Cosmetic teeth whitening has become a lucrative business for dentists and product vendors. (PHOTO by Elsa Dillon/Juicy Images)

Georgia court case focuses on what is dentistry and what is overreach

The state investigator with the bulky belt was an unlikely client at Jessica Julien’s business. Once he got past the door, he quickly told her the truth: He was there to shut her down.

People came to Julien’s office in Duluth to get whiter teeth through her advice and instruction while they sat in comfortable chairs and applied the products she sold. Teeth whitening has become a gold mine, and the Georgia Board of Dentistry, made up mostly of dentists, says no one but dentists can do it — that is, dentists or any member of the public, who can legally buy the products themselves.

Julien’s problem was she stepped in the middle.

Her case against the board has now become a flash point in the battle over regulation. In federal court this week in Atlanta, attorneys from an international law firm in Washington represented Julien free of charge. The state Board of Dentistry brought in its own outside lawyers to ask the judge to dismiss her case.

The arguments quickly mushroomed from the simple question of a woman and her clients to broad accusations — of anti-competitive collusion from Julien’s side; and from the board’s perspective, “a broadside attack on the way the state of Georgia has decided to regulate professions generally.”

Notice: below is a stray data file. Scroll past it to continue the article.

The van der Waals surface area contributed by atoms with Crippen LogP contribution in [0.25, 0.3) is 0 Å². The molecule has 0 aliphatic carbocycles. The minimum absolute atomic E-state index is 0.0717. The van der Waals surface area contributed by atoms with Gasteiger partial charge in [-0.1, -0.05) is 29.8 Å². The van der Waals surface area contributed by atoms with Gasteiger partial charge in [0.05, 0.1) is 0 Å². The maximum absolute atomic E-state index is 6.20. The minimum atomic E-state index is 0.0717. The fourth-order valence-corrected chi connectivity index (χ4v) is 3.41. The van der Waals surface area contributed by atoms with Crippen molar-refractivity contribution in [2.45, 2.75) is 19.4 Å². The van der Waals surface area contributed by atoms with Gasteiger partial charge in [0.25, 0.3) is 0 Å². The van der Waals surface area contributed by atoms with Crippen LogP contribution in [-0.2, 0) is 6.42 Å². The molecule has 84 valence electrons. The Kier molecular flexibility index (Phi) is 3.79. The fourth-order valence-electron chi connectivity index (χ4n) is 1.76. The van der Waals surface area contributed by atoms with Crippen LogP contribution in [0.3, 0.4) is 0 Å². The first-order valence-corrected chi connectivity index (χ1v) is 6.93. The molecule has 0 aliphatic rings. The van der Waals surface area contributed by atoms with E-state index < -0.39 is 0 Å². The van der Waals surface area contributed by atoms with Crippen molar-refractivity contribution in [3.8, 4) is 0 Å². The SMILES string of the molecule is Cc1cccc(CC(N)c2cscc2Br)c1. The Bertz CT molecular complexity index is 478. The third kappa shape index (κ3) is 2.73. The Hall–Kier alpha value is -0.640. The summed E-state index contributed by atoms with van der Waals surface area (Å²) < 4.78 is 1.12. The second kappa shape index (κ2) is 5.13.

Meanwhile, Julien waits while she’s back working for dentists.

Julien got the idea to open her shop after she saw mall kiosks selling teeth-whitening products. She had experience whitening teeth as a dental assistant and yearned to be self-employed. Why couldn’t she do that on her own?

She researched how she could make it pay without running afoul of the law. She thought she had the answer: The online vendors and the mall kiosk employees never went in the customer’s mouth. The customers did the work themselves.

She rented office space with a shared receptionist and bought special lights for customers to better see their mouths. She charged a fraction of what many dentists do. For two years her popularity grew, she says. When the investigator showed up in May 2015, she suspected why.

“I told him, ‘I don’t see what I’m doing wrong,’ ” she said.

The investigator presented her with an order from the board and said if she didn’t sign it she’d be subject to heavy fines and possible criminal sanctions. Afraid she could get arrested, she signed, cleaned up her things and left.

The case is now a swirl of legal arguments including whether her shutdown was “voluntary” because she signed the order; whether the board members have immunity from being sued because they were appointed by state leaders; and whether the investigator’s actions were the board’s.

But when Julien and dentists get down to it, the arguments they make come down to what is best for the people and their teeth.

Julien and her team say it’s about customers getting a good product and service at a competitive price. “What the state has done is put active competitors in charge of an activity that has the effect of raising the price for Georgia consumers,” said William “Tripp” Monts, one of Julien’s attorneys.